Beaver Dam Analogs - Thompson Creek

Thompson Creek Beaver Dam Analog (BDA) Project


Partnerships for Phosphorus Load Reduction Beaver Dam Analog Project at Thompson Creek


  • The Lands Council
  • Partners for Fish & Wildlife Program at Turnbull National Wildlife Refuge (USFWS)
  • Gonzaga University
  • Spokane Conservation District
  • Newman Lake Property Owners Association
  • Spokane County District Staff

The Lands Council (TLC), Partners for Fish & Wildlife Program at Turnbull National Wildlife Refuge (USFWS), Spokane County, Newman Lake Property Owners Association and Gonzaga University are working together to reduce the phosphorous and sediment entering Newman Lake and to reconnect Thompson Creek to its floodplain through the implementation of a Beaver Dam Analog (BDA) Complex.

Thompson Creek is currently a straight, deep channel that has disconnected from its floodplain. Water, sediment, and nutrients are rapidly moving downstream into Newman Lake, resulting in eutrophication and algae blooms.

WA Department of Ecology has the lake on its Total Maximum Daily Load (TMDL) 303d list for total phosphorus, indicating unhealthy amounts of phosphorus in the lake. Thompson Creek contributes 43% of the total phosphorus into Newman Lake.

What is a Beaver Dam Analog?


  • Wood posts embedded in stream with willows woven between the posts
  • Reduce stream flow velocity (speed)
  • Reduce streambank erosion
  • Reduce sediment transport
  • Traps sediment behind BDA
  • Reduce phosphorus load reaching lake
  • Create ponds, pools, and wetlands
  • Passable to fish
  • Improves floodplain connectivity

Location of Thompson Creek BDA(s)

2022 GU Presentation Materials – Construction of the BDA’s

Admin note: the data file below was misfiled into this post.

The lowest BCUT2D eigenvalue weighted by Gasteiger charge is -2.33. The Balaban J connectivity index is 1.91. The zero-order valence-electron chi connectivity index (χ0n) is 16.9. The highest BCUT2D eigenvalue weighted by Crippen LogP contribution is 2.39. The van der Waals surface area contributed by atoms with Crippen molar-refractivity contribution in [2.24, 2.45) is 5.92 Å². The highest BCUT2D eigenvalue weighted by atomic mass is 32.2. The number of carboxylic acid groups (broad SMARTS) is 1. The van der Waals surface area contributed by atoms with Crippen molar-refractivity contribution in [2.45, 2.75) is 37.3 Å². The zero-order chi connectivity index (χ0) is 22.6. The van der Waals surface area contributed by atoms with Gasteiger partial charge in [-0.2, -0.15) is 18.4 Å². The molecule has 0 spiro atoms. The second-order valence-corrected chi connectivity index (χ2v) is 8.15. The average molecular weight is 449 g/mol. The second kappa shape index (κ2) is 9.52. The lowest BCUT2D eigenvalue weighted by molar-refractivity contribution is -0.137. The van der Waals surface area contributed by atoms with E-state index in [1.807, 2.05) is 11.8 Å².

CLICK HERE for the final project report by the 2022 senior GU students on the construction of the BDA’s


2021 GU Presentation Materials – Design of BDA’s

Below is a visual presentation of the Design and Evaluation of a Beaver  Dam Analog Complex on Thompson Creek by Gonzaga University Engineering Students.

In hopes of reducing phosphorous in Newman Lake, Gonzaga students, Lands Council install beaver dam analogs

By Eli Francovich
Spokesman Review
November 11, 2021

On an overcast afternoon, 20 Gonzaga University seniors garbed in waders did what they could to mimic beavers. The students, all seniors in civil engineering, wove pine boughs between poles driven into the bed of Thompson Creek, north of Newman Lake on Oct. 28.

The endeavor – a partnership among Gonzaga University, the Lands Council, the Newman Lake Property Owner’s Association and the Inland Northwest Lands Conservancy – is aimed at slowing down the water in Thompson Creek and improving the health of Newman Lake.

Read Entire Article . . . 


Kat Hall
The Lands Council

TLC is excited to announce that – in partnership with the Partners for Fish & Wildlife Program at Turnbull NWR, Gonzaga University, and Spokane County Public Works – we have just completed Phase I of our much-anticipated Thompson Creek beaver dam analog (BDA) project! 

Read Entire Article . . . 

Will BDA’s keep Phosphorous out of Newman lake and the NL Basin?

The goal is to simulate beaver dams and create a depositional (ponding) environment that will allow sediment and phosphorous to settle out in the ponds that will be formed upstream of the BDAs. Thus, by significantly increasing roughness and creating ponding most of the phosphorous coming down Thompson Creek from the watershed should get stored and “taken up by aquatic plants, periphyton, and phytoplankton. Increases in plant‐available nitrogen, phosphorus, carbon, and increased light availability (due to canopy reduction) favor the growth of instream and riparian vegetation, thus further immobilizing nutrients (phosphorous) within plant biomass that re‐establishes local nutrient cycles (Rosell et al., 2005).”

Ultimately, the BDAs should create an environment where phosphorous is stored and then used by plants and not just directly transported downstream to Newman Lake as the river is currently doing.

Of course, not everything is 100% efficient, and as such there may still be some phosphorous making it into Newman Lake; however, it should be significantly reduced from what it is now and hopefully to below the TMDL level.

There will be monitoring to see the effectiveness of sediment and phosphorous trapping and making adjustments to the BDAs along the way, if necessary, to increase trapping efficiency.

Sue L. Niezgoda, PhD., PE., Professor of Civil Engineering, School of Engineering and Applied Science, Gonzaga University